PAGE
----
The exception to this is a filter cartridge which will need cleaning rather than backwashing.
Clean the skimmer basket once or twice a week
Keeping the skimmer basket and the pump basket clean is vital for overall pool health. When these baskets are clogged, your pump is forced to work harder in an attempt to cycle the water. This can decrease the lifespan of your pump by stressing the seals.
Beyond this, frogs and other small creatures can easily get tangled up in the skimmer.
To clean your skimmer basket, just switch off the pool pump, empty the basket under the lid of the skimmer, and replace it to complete the simple task. Once or twice weekly should suffice.
You should also occasionally clean the basket on your pool pump. The skimmer catches the vast bulk of debris, so you shouldn’t need to clean this basket often.
Angle the pool jets
You should make certain the jets in your pool point away from the skimmer. This helps the water to cycle in a circle. By encouraging the water to rotate like this, your skimmer will find it easier to get rid of any debris.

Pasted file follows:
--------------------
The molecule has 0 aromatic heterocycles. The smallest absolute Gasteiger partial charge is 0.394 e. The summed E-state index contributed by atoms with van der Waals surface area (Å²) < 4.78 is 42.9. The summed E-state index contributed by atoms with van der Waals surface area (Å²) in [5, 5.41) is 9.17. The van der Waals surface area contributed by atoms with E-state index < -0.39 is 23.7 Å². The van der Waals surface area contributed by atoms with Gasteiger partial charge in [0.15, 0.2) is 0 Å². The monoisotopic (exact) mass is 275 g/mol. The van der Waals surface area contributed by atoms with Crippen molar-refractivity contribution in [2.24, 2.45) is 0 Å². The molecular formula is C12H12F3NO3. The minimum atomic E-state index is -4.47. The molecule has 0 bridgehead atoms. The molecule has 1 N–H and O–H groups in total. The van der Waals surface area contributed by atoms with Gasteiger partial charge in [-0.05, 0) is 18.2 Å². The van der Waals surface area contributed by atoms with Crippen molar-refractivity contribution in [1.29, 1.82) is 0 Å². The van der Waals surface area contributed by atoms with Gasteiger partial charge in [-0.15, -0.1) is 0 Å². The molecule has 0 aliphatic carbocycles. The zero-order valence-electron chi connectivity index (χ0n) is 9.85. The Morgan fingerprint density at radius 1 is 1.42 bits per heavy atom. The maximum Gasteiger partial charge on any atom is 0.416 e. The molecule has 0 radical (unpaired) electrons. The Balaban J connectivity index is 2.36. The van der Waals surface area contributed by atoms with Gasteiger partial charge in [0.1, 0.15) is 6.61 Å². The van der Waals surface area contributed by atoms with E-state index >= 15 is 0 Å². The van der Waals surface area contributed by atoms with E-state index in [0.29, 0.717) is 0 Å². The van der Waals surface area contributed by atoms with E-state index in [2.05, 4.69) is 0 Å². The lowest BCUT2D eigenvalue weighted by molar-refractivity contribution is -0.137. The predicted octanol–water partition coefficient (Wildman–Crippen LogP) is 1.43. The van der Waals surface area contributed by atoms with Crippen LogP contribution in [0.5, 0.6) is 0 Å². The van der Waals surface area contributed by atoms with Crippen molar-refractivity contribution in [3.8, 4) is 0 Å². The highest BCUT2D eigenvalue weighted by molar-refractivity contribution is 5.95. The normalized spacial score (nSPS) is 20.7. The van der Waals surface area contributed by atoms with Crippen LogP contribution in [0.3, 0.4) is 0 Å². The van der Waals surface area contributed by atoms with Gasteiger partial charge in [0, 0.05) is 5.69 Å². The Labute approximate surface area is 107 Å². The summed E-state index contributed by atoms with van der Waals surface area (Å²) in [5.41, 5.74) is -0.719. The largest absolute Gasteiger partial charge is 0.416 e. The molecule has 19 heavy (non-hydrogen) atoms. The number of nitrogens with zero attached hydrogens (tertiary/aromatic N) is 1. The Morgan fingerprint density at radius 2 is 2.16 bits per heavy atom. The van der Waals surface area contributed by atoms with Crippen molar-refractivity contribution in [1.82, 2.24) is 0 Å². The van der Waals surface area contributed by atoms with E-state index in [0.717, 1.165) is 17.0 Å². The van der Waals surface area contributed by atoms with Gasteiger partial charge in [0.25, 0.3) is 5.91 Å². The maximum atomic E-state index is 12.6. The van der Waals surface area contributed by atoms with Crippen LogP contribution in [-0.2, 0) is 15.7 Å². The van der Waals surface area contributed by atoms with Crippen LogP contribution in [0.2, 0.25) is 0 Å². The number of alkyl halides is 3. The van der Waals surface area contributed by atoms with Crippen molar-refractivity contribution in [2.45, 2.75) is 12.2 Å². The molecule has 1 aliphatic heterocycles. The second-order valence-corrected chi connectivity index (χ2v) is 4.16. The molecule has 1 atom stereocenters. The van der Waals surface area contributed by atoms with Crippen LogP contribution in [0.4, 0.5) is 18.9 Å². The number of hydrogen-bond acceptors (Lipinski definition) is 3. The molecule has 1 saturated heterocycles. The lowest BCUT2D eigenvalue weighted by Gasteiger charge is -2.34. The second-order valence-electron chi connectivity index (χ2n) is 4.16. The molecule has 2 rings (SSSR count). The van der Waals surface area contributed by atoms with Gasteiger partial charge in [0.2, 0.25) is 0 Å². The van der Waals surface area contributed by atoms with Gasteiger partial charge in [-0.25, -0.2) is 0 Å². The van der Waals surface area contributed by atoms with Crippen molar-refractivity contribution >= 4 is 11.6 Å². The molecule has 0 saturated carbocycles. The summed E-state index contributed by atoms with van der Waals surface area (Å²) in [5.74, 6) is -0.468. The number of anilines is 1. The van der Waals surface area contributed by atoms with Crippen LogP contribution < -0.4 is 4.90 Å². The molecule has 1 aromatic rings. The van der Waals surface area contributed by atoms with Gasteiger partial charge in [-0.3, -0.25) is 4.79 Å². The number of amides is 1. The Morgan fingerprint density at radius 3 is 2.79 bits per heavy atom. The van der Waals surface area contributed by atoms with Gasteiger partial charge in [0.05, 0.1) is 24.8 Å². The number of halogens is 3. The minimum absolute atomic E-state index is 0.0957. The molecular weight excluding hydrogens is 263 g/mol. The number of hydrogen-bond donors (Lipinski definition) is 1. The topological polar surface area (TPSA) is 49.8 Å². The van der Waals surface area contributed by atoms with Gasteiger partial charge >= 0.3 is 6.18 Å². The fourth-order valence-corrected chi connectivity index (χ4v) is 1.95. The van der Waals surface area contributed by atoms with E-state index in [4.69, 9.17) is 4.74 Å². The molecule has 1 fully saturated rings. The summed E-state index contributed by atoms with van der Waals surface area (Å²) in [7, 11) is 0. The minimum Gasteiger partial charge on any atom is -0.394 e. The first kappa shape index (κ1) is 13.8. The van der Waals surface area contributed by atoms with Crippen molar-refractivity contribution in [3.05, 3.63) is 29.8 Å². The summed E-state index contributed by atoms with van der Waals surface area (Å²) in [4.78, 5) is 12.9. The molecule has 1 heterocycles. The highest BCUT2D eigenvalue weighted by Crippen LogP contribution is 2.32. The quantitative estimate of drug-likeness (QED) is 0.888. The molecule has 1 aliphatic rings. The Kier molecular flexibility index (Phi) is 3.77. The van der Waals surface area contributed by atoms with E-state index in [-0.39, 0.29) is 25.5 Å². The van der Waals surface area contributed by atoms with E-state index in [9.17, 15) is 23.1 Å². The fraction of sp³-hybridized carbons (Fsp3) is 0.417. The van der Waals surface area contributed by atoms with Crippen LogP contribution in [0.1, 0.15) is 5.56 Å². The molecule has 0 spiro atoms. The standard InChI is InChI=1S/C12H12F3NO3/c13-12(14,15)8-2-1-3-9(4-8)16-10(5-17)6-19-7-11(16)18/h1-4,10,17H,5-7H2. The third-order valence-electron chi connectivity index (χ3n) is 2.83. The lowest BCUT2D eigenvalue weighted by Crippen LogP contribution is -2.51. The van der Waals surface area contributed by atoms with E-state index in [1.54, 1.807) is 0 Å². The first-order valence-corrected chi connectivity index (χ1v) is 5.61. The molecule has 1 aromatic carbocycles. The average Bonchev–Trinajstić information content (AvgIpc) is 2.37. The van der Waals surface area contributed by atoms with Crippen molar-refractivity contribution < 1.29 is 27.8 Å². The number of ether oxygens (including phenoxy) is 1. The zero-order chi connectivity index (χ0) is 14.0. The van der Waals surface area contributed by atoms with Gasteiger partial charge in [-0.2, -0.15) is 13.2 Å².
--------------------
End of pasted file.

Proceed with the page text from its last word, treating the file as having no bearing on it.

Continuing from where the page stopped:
Also, angle the jets down so the bottom of the swimming pool gets plenty of circulation, too.
Finally, angle the jets into any areas of the pool that struggle to get enough water circulating, the steps and ladders, for example.
If your pool water is properly circulated, you’re off to a strong start.
Next, you’ll need to make sure you have the following equipment:
- Pool brush
- Pool vacuum
- Net skimmer
All types of foreign agents enter your pool, brought inside by the elements and by those using the pool. From leaves and mold to the residues from scents and shampoos, your pool water is constantly assaulted by debris of all natures.
Also, swimming pool water is at risk of bacterial contamination, so there’s no substitute for properly cleaning the pool.
Skim and brush the walls of your swimming pool at least once a week, and then vacuum then when you’re done. This will keep most debris out of the water and the walls spotless. You can use a paste of baking soda to clean delicate pool tiles or vinyl pool liner without damaging them.
If you invest in an automatic pool cleaner, you’ll reduce your cleaning time dramatically. This won’t completely eliminate the need for skimming and brushing, but it will streamline both of these tasks, giving you more time to relax on a sun lounger with your cocktail and a good book.
Try adding a few tennis balls to the basket of your skimmer. Alternatively, toss a few balls into the pool. These will absorb some of the surface oils that cosmetics and sun lotion leaves behind.